Overview of Steroid Abuse
Steroids are lifesavers in many situations. For example, corticosteroids open up the lungs to allow for increased breathing during asthma attacks. However, there are steroids that can be incredibly damaging to one’s health, and these are anabolic steroids. Anabolic steroids mimic testosterone in the body, which means they encourage the body to lay down protein, increasing muscle mass. Unfortunately, anabolic steroid abuse is all too common, particularly with bodybuilders and men involved in certain sports.
Of course, anabolic steroids do have legitimate uses, such as to induce puberty and encourage the creation of muscle mass for people suffering from serious wasting diseases. However, even this comes at a price. For those who are otherwise healthy, they can quickly damage overall health and induce a number of unwanted effects.
Needle Sharing Among Steroid Users
Around 13 % of those using, admitted to sharing needles or vials, according to a 2006 study, practices that could lead to HIV and hepatitis infections.
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Signs and Symptoms
Anabolic steroids tend to be used by men in their 20s for bodybuilding purposes/muscle gain.
Signs of abuse usually involve rapid lean muscle gain within a 10-week period. You might notice that your loved one is working out a lot more and receiving random packages in the mail. If the pills are in a bottle, you might hear them rattling around. If your loved one is getting vials, there may be warnings around the package that the contents are fragile. Signs of abuse also include ordering syringes and needles.
Injectable steroids leave holes in the skin, and these track marks can look red and inflamed. If the user is taking pills, look for pill packets in the trash or in their bag.
Acne is one of the major signs of use. Skin that once looked clear that suddenly begins breaking out is an indicator that something may be wrong, although acne is also a normal occurrence among teenagers.
Finally, you might notice a strange odor if your loved one is using steroid creams. Steroid Abuse question 2
Effects of Steroid Abuse
Anabolic steroids have an androgynous factor; they can affect sex-specific characteristics as well. The most infamous side effects are the shrinking of the testicles and the growth of breast tissue in men thanks to the conversion of the steroid into estradiol. This can also lead to infertility.
In women, the drug is converted into testosterone, which can lead to increased body hair and menstrual irregularities. It can also permanently deepen the voice.
Long-term effects for both sexes include increases in cholesterol and elevated blood pressure. It also increases the likelihood of diabetes.
Testosterone tends to result in extra acne due to the stimulation of the oil-producing sebaceous glands, and it can also accelerate balding.
Users are also prone to rapid mood swings, possibly leading to so-called "'roid rage" or mania.
The Cumulative Effects of Steroid Use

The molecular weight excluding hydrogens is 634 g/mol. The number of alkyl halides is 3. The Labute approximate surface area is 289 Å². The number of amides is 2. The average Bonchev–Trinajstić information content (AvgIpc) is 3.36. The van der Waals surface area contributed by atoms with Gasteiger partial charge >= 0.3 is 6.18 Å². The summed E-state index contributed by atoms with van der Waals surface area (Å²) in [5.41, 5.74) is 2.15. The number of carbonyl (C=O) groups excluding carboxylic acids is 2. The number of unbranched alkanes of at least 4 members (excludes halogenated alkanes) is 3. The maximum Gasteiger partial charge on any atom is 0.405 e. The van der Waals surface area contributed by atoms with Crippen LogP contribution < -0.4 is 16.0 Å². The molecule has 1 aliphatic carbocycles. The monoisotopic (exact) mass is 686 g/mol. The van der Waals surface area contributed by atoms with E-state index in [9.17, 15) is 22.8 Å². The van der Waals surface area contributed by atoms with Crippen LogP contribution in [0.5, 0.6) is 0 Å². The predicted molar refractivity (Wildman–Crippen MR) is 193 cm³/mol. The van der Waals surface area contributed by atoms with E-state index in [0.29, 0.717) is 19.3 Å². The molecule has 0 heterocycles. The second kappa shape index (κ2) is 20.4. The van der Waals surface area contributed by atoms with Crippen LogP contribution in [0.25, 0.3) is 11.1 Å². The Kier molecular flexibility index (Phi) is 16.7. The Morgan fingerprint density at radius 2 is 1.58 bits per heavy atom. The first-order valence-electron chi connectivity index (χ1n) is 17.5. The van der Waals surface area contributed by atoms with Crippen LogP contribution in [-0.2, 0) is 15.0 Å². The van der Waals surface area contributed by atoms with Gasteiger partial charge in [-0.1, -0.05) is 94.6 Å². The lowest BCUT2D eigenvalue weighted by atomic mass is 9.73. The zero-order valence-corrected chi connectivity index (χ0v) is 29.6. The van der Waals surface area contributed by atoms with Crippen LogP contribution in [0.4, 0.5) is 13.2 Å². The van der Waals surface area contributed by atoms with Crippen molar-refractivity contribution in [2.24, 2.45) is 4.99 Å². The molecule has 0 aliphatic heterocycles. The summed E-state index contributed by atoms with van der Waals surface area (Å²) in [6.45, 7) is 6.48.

While many users often treat these side effects as minor, they can lead to major life-altering events, such as heart attack and stroke. Like cigarettes, the results of steroid abuse tend to be subtle but cumulative.
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Steroid Abuse Treatment
A peer support group is a good way to help your loved one get support from a group of people who have been there.
Steroid abuse treatment often involves removing all the steroid products in the person's possession and taking them gently through the withdrawal process.
Withdrawal usually brings on:
- Depressive-like symptoms.
- Concentration problems.
- Difficulty sleeping.
- Lowered libido.
Normally, the withdrawal process will involve gradually reducing the amount of steroids so that the body can adjust slowly over time.
Often, there are serious underlying problems as to why the person felt they needed steroids. Issues usually involve problems with body image, including body dysmorphia. The user may genuinely believe that an absolute requirement for fitness and virility. Psychotherapy may be needed to combat these false beliefs.
In general, extra support is needed for those who go through steroid abuse, as they are easy to obtain. Generally, the support of loved ones is vital at this stage. A peer support group is a good way to help your loved one get support from a group of people who have been there. In addition, being taught healthy ways to exercise can be extremely valuable.
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Teen Steroid Abuse
Adolescents are particularly susceptible to steroid use. If steroids are not used properly, your teen may become stunted, particularly if they haven't had the growth spurt that's usually associated with puberty. It can also weaken the bones, leading to serious problems in later life.
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Resources, Articles and More Information
The Association Against Steroid Abuse produces a wide range of data about steroid abuse. NIDA also has a useful sheet on abuse. You can also learn more by reading the following articles:
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